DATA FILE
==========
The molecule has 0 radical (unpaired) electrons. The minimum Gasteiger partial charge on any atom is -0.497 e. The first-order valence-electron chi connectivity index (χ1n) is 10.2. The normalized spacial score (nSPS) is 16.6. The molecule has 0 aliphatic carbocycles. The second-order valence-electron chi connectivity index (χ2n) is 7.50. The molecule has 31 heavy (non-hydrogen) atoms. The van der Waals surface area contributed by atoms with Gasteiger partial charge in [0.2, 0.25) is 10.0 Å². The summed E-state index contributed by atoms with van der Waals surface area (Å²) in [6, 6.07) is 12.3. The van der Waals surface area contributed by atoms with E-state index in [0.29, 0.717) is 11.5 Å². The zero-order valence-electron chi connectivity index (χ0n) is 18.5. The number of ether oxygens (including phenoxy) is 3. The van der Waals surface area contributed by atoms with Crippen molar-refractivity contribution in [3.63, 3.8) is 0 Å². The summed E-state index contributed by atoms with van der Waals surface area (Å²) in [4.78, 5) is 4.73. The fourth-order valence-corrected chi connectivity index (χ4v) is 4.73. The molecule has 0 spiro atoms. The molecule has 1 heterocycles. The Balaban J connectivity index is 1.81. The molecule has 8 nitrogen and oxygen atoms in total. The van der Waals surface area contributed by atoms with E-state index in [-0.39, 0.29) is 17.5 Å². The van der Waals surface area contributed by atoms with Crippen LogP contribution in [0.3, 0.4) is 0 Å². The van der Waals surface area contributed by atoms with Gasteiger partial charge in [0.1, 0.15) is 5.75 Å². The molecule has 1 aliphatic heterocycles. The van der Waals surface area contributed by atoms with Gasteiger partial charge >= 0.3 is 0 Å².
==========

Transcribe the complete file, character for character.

The molecule has 0 radical (unpaired) electrons. The minimum Gasteiger partial charge on any atom is -0.497 e. The first-order valence-electron chi connectivity index (χ1n) is 10.2. The normalized spacial score (nSPS) is 16.6. The molecule has 0 aliphatic carbocycles. The second-order valence-electron chi connectivity index (χ2n) is 7.50. The molecule has 31 heavy (non-hydrogen) atoms. The van der Waals surface area contributed by atoms with Gasteiger partial charge in [0.2, 0.25) is 10.0 Å². The summed E-state index contributed by atoms with van der Waals surface area (Å²) in [6, 6.07) is 12.3. The van der Waals surface area contributed by atoms with E-state index in [0.29, 0.717) is 11.5 Å². The zero-order valence-electron chi connectivity index (χ0n) is 18.5. The number of ether oxygens (including phenoxy) is 3. The van der Waals surface area contributed by atoms with Crippen molar-refractivity contribution in [3.63, 3.8) is 0 Å². The summed E-state index contributed by atoms with van der Waals surface area (Å²) in [4.78, 5) is 4.73. The fourth-order valence-corrected chi connectivity index (χ4v) is 4.73. The molecule has 0 spiro atoms. The molecule has 1 heterocycles. The Balaban J connectivity index is 1.81. The molecule has 8 nitrogen and oxygen atoms in total. The van der Waals surface area contributed by atoms with E-state index in [-0.39, 0.29) is 17.5 Å². The van der Waals surface area contributed by atoms with Crippen LogP contribution in [0.3, 0.4) is 0 Å². The van der Waals surface area contributed by atoms with Gasteiger partial charge in [0.1, 0.15) is 5.75 Å². The molecule has 1 aliphatic heterocycles. The van der Waals surface area contributed by atoms with Gasteiger partial charge >= 0.3 is 0 Å².